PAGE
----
How to Teach Students with Autism

How to Teach Students with Autism

2568 views | Emma | 27-03-2023

There are challenges in teaching students with autism, but you can support them with the correct training. If you plan to become a trainer, you may have students with ASD. It can be beneficial for teachers to upgrade their skills and learn how to teach students with Autism and SENs.

What is Autism Spectrum Disorder?

People with Autism Spectrum Disorder (ASD) have a neurological condition affecting their behaviour, social skills, and communication ability. Social isolation, repetitive habits or hobbies, trouble with verbal and nonverbal communication, and sensory sensitivity are all typical signs of ASD.

The three levels of Autism

Effective teaching strategies tailored to individual strengths and needs can help learners with ASD in their learning. The idea of special education needs CPDs is to share our knowledge to improve your competence. The hope is to improve outcomes for people of any age with ASD and help them thrive.

Common types of Autism 

There are five significant types of autism which include:

Types of Autism

  •  Asperger's syndrome: Individuals with Asperger's syndrome usually struggle to communicate and engage with others. They also exhibit repetitive and restrictive behaviour patterns.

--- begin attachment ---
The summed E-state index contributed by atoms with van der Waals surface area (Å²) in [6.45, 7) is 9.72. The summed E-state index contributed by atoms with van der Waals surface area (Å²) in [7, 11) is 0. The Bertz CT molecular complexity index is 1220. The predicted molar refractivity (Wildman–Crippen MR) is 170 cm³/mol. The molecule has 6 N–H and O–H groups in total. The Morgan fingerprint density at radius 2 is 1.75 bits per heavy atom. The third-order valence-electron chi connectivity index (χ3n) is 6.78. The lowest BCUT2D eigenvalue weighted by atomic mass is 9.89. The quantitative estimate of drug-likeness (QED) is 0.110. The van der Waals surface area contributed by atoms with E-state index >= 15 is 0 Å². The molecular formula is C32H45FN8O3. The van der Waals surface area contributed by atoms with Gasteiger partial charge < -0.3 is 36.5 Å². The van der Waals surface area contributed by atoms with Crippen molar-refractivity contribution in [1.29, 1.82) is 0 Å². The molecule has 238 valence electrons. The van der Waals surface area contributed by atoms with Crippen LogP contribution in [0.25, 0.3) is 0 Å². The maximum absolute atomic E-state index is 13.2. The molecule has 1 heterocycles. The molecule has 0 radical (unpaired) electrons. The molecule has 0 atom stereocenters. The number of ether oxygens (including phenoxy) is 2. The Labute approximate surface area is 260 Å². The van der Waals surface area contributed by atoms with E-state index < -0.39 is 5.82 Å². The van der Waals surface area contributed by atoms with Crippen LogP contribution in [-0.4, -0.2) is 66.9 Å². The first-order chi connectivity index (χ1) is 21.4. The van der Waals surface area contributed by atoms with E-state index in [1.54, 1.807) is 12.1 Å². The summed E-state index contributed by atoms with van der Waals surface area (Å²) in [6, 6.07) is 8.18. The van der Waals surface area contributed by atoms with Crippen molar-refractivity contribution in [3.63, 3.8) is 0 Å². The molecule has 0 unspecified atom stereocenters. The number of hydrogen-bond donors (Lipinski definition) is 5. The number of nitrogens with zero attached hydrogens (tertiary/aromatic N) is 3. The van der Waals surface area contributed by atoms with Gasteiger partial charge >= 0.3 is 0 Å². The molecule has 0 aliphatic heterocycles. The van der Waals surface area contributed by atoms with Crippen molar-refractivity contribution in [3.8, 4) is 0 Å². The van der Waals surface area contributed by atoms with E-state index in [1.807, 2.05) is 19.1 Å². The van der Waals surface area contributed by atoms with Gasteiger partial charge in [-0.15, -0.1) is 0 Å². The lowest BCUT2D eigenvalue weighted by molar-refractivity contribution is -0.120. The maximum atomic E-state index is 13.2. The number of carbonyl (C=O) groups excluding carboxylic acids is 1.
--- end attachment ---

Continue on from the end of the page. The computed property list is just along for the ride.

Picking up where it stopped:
• Rett syndrome: A rare genetic neurological disorder that primarily affects girls and leads to developmental and cognitive impairments.
  • Childhood Disintegrative Disorder (CDD): This rare neurological condition typically affects young children. CDD leads to losing previously acquired skills and abilities from age 3 to 10.
  • Kanner's syndrome: Kanner's syndrome, also known as Classic Autism, affects communication and behaviour. Through early childhood, the child has emotional and social interaction challenges.
  • Pervasive Developmental Disorder (PDD): It is an umbrella term used to describe a group of developmental disorders. The most common symptoms are challenges in social and language development.

Signs and Symptoms of ASD

The best people who can spot signs of Autism spectrum disorders are the parents or guardians. One telltale sign is the child is not reaching age-appropriate milestones. 

The teachers can also help parents understand where their child might struggle. They might lack empathy, have rigid routines, repetitive speech, intense interests, social withdrawal, literal thinking, and difficulty expressing emotions.